Iberian lynxes released back into the wild

Source: vroegevogels.vara.nl
Workers of the program LIFE for saving the Iberian lynx will release a number of lynxes that are born in captivity back into the wild in 2009. The Iberian lynx is seen as one of the most rare feline species.
The population in the wild is diminished from 1100 animals in 1980 to a mere hundred in 2000. Now the number of animals is estimated at 180 of which forty females are still capable of becoming pregnant. The Iberian lynx is also known as the Spanish lynx or pardel lynx (Lynx pardinus). The animals resembles the European lynx but is smaller and has more and darker spots. Their length is 80-110 cm, and standing 60-70 cm at the shoulder. The animals weigh around thirteen kilo’s. Their tails are short and have a black end.
The prime feed consists of rabbits, but also other rodents and hares. The Iberian lynx lives in open Mediterranean forest and in maquis, both in lowland and mountainous areas, where many rabbits can be found.
The rise of agriculture diminished the habitat, but the Iberian lynx was able to survive in the mountainous areas. But the arrival of myxomatosis, that caused a large part of the population of rabbits to die, did the lynxes no good.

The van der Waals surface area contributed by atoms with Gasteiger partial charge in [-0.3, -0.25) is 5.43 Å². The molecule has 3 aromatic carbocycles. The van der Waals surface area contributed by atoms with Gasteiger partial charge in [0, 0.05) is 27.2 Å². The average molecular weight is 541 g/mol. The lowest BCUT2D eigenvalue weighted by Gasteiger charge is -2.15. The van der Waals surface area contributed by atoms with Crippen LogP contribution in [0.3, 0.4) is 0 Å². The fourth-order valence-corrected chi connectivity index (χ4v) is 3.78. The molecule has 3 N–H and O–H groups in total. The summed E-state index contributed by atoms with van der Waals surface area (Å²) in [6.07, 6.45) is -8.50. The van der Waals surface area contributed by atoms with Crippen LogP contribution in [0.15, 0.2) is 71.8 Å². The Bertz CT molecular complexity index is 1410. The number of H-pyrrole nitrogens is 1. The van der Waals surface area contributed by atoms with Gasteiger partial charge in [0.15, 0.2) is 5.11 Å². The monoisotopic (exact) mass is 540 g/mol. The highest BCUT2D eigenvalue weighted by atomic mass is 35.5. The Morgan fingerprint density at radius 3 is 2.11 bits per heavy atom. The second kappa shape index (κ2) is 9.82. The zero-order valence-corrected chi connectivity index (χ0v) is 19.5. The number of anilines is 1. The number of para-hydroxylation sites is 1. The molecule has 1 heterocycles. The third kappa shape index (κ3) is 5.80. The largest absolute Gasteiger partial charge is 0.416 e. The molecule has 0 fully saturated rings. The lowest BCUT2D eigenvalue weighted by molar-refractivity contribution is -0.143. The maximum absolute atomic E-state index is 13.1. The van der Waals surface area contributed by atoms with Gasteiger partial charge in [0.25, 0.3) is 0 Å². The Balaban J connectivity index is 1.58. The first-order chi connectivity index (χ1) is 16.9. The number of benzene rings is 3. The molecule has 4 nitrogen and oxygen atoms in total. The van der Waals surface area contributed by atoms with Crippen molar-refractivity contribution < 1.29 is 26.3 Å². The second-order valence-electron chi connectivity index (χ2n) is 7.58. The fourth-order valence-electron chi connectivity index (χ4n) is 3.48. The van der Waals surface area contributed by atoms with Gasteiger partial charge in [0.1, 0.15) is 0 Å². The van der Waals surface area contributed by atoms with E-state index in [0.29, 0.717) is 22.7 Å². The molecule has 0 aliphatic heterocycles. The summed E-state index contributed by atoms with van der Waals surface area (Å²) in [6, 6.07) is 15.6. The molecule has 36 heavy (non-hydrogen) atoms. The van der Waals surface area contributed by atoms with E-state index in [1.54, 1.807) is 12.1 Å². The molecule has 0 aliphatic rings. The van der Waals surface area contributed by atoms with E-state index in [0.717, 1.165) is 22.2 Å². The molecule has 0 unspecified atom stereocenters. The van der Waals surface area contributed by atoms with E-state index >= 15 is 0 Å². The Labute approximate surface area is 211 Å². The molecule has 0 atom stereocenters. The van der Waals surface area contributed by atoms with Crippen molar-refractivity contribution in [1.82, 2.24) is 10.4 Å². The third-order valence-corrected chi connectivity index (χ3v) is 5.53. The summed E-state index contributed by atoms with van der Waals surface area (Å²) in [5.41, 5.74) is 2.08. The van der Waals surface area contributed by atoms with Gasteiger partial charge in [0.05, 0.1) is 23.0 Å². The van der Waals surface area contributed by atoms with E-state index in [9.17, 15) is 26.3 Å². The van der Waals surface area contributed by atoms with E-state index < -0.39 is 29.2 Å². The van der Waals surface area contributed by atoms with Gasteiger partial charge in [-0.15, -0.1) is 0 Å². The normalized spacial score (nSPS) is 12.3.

Small, separated groups still live in the south of Spain in the mountainous areas of the Sierra and in the wet nature areas of the Coto Doñana on the Atlantic coast.
In the Sierra de Andújar, the situation of the lynxes has been slightly improved over the last years, due to a rabbit breeding program, that uses large fenced off areas. These areas have natural growth and holes for the rabbits to breed.
The program LIFE is active in Spain and has the aim to prevent the extinction of the Iberian lynx. This year sixty Iberian lynxes were born in the wild and in the breeding centers. At the end of the summer of 2009, two couples of lynxes are planned to be released back into the wild together with some young animals.
Involved in the project are the Spanish government, the European Union and the WFF.

Image by the Programa de Conservación Ex-situ del Lince Ibérico www.lynxexsitu.es